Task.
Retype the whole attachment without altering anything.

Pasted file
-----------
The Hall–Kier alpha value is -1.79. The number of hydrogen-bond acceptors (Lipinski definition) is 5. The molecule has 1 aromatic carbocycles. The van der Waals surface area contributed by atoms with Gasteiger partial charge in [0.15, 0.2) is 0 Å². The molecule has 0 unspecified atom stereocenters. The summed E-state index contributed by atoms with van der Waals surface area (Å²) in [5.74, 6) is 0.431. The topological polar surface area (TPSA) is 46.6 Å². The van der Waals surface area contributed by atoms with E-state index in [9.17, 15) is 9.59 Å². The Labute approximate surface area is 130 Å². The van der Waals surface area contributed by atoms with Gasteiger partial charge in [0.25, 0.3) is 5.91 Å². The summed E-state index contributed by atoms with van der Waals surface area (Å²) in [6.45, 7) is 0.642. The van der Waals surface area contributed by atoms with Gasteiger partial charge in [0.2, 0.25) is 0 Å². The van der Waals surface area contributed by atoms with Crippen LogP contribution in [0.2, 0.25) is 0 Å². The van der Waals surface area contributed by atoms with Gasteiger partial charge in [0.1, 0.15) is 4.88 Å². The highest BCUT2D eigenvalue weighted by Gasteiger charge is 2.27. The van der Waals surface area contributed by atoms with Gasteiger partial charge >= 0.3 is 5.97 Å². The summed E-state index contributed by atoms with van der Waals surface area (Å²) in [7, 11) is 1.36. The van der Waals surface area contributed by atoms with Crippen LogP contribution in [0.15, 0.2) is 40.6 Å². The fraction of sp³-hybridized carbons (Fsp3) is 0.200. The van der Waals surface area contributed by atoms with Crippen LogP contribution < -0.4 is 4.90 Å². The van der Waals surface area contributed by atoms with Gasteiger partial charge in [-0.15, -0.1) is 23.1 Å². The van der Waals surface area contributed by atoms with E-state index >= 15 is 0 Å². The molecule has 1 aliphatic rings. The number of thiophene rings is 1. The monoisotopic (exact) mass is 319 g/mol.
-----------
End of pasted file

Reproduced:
The Hall–Kier alpha value is -1.79. The number of hydrogen-bond acceptors (Lipinski definition) is 5. The molecule has 1 aromatic carbocycles. The van der Waals surface area contributed by atoms with Gasteiger partial charge in [0.15, 0.2) is 0 Å². The molecule has 0 unspecified atom stereocenters. The summed E-state index contributed by atoms with van der Waals surface area (Å²) in [5.74, 6) is 0.431. The topological polar surface area (TPSA) is 46.6 Å². The van der Waals surface area contributed by atoms with E-state index in [9.17, 15) is 9.59 Å². The Labute approximate surface area is 130 Å². The van der Waals surface area contributed by atoms with Gasteiger partial charge in [0.25, 0.3) is 5.91 Å². The summed E-state index contributed by atoms with van der Waals surface area (Å²) in [6.45, 7) is 0.642. The van der Waals surface area contributed by atoms with Gasteiger partial charge in [0.2, 0.25) is 0 Å². The van der Waals surface area contributed by atoms with Crippen LogP contribution in [0.2, 0.25) is 0 Å². The van der Waals surface area contributed by atoms with Gasteiger partial charge in [0.1, 0.15) is 4.88 Å². The highest BCUT2D eigenvalue weighted by Gasteiger charge is 2.27. The van der Waals surface area contributed by atoms with Gasteiger partial charge >= 0.3 is 5.97 Å². The summed E-state index contributed by atoms with van der Waals surface area (Å²) in [7, 11) is 1.36. The van der Waals surface area contributed by atoms with Crippen LogP contribution in [0.15, 0.2) is 40.6 Å². The fraction of sp³-hybridized carbons (Fsp3) is 0.200. The van der Waals surface area contributed by atoms with Crippen LogP contribution < -0.4 is 4.90 Å². The van der Waals surface area contributed by atoms with Gasteiger partial charge in [-0.15, -0.1) is 23.1 Å². The van der Waals surface area contributed by atoms with E-state index >= 15 is 0 Å². The molecule has 1 aliphatic rings. The number of thiophene rings is 1. The monoisotopic (exact) mass is 319 g/mol.